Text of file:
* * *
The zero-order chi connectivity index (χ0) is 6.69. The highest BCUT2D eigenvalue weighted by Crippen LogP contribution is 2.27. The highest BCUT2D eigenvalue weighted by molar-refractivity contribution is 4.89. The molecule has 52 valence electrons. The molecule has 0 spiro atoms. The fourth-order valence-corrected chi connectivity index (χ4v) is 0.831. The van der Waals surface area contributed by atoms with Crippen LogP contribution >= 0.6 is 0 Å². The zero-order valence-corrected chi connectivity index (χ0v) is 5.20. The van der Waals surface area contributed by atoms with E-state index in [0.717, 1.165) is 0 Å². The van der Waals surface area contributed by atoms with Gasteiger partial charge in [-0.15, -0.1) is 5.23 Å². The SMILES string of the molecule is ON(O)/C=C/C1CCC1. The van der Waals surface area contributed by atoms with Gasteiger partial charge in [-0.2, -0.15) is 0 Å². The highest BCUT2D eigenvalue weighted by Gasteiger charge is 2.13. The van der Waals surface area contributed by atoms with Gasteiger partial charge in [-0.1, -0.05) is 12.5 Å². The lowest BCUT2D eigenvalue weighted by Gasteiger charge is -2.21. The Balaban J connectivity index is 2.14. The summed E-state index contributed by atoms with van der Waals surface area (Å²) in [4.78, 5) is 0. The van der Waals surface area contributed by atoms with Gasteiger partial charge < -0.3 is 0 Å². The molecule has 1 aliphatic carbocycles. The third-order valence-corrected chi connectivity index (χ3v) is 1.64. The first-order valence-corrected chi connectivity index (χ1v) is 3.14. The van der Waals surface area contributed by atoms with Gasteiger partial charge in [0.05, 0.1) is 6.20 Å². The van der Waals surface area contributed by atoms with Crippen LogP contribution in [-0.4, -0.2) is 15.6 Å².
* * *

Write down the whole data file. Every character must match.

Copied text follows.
The zero-order chi connectivity index (χ0) is 6.69. The highest BCUT2D eigenvalue weighted by Crippen LogP contribution is 2.27. The highest BCUT2D eigenvalue weighted by molar-refractivity contribution is 4.89. The molecule has 52 valence electrons. The molecule has 0 spiro atoms. The fourth-order valence-corrected chi connectivity index (χ4v) is 0.831. The van der Waals surface area contributed by atoms with Crippen LogP contribution >= 0.6 is 0 Å². The zero-order valence-corrected chi connectivity index (χ0v) is 5.20. The van der Waals surface area contributed by atoms with E-state index in [0.717, 1.165) is 0 Å². The van der Waals surface area contributed by atoms with Gasteiger partial charge in [-0.15, -0.1) is 5.23 Å². The SMILES string of the molecule is ON(O)/C=C/C1CCC1. The van der Waals surface area contributed by atoms with Gasteiger partial charge in [-0.2, -0.15) is 0 Å². The highest BCUT2D eigenvalue weighted by Gasteiger charge is 2.13. The van der Waals surface area contributed by atoms with Gasteiger partial charge in [-0.1, -0.05) is 12.5 Å². The lowest BCUT2D eigenvalue weighted by Gasteiger charge is -2.21. The Balaban J connectivity index is 2.14. The summed E-state index contributed by atoms with van der Waals surface area (Å²) in [4.78, 5) is 0. The van der Waals surface area contributed by atoms with Gasteiger partial charge < -0.3 is 0 Å². The molecule has 1 aliphatic carbocycles. The third-order valence-corrected chi connectivity index (χ3v) is 1.64. The first-order valence-corrected chi connectivity index (χ1v) is 3.14. The van der Waals surface area contributed by atoms with Gasteiger partial charge in [0.05, 0.1) is 6.20 Å². The van der Waals surface area contributed by atoms with Crippen LogP contribution in [-0.4, -0.2) is 15.6 Å².